If you're contemplating weaning your baby onto solid foods, you could be forgiven for feeling a bit confused. Baby-led weaning or old-school spoon-feeding? It's a bit of a minefield.
But according to a survey conducted by Vital Baby earlier this year 64% of parents choose to combine elements of both spoon-feeding and baby-led weaning, rather than opting for just one method of weaning. Based on that finding, nutritional expert Dr Rana Conway, has shared these top weaning tips with us:
Tip 1: Offer your baby a wide range of foods
"Babies naturally like sweet foods to start with, but offer slightly bitter foods too such as spinach, broccoli and green beans," says Dr Conway. "Don’t be surprised if these are rejected at first as your little one gets used to different flavours and textures. Every time you try, the chances of success increase." That'll account for the puree-splattered floors and walls in my kitchen, then. Good to know it's normal!
Tip 2: Let your baby set the pace
If your baby shows signs that he’s had enough don’t keep trying for one more spoonful, advises Dr Conway. Remember, too, that teething and colds can put a baby off their food so try to avoid food battles, especially at those times, by resisting the the urge to persuade your little one to eat.
Tip 3: Don’t give too much milk
According to Dr Conway, giving too much milk is one of the main reasons why babies don't take to solids well. I know I made this mistake with my youngest. She loved her milk so much that I was loathe to mess with it by reducing her intake, but the knock-on effect was that she wasn't fussed about mealtimes. "Babies under 12 months need 3-4 breast feeds or 500-600ml of formula a day, and giving more than this can make them too full for meals," agrees Dr Conway. Lo and behold, when I eventually wised up and cut down my daughter's milk feeds, her interest in eating solids soon perked up.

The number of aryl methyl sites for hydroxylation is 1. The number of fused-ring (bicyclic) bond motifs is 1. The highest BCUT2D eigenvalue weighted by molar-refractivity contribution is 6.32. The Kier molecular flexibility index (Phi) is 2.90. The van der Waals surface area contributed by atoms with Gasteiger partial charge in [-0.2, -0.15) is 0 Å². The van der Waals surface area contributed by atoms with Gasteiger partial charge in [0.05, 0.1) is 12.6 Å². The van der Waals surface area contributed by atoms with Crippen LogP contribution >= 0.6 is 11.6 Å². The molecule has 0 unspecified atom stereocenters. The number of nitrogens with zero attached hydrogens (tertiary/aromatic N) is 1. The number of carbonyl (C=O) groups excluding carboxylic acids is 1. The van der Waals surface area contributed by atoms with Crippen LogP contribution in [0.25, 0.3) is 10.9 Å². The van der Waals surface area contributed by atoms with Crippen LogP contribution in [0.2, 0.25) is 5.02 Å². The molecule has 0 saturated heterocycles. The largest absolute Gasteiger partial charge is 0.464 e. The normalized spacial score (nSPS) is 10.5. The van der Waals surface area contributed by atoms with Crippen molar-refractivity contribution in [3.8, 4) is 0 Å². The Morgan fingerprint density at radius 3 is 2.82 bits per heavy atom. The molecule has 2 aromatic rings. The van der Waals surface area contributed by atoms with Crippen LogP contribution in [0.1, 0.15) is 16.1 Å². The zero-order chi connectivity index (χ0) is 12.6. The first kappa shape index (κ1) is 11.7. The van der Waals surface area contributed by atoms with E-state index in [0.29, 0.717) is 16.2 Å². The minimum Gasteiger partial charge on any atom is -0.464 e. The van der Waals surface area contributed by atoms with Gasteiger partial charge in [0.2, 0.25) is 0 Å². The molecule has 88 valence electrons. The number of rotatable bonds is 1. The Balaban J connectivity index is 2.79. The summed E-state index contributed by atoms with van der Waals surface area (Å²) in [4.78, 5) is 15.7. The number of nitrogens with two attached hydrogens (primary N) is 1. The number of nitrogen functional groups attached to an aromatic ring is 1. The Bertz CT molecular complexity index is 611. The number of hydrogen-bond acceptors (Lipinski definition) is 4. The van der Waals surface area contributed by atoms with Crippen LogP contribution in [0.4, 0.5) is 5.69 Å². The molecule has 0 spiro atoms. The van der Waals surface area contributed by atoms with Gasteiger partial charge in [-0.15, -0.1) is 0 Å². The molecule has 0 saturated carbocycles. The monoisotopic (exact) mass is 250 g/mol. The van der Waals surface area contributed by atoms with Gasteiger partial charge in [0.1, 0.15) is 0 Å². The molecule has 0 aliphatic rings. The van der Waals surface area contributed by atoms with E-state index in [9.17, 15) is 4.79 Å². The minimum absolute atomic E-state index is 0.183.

Tip 4: Give your baby plenty of opportunities to handle food
"Whether you’re starting with spoon-feeding or baby-led weaning, give some finger foods every day," suggests Dr Conway. Steamed vegetables such as carrot sticks or pieces of broccoli and soft fruit like bananas and pears are ideal. And yes, this means embracing a bit of mess.
Tip 5: Make meal times enjoyable
Finally, try not to let worries about weaning impact on your mealtime experience together. I got this badly wrong with my eldest, to that extent that one or both of us ended up in floods of tears on numerous occasions, and of course a sobbing fit tends to ruin even the best appetite. Instead, make meal times enjoyable by sitting and eating together whenever possible, recommends Dr Conway. "If you relax and take your time it will help your baby develop a healthy relationship with food," she says.
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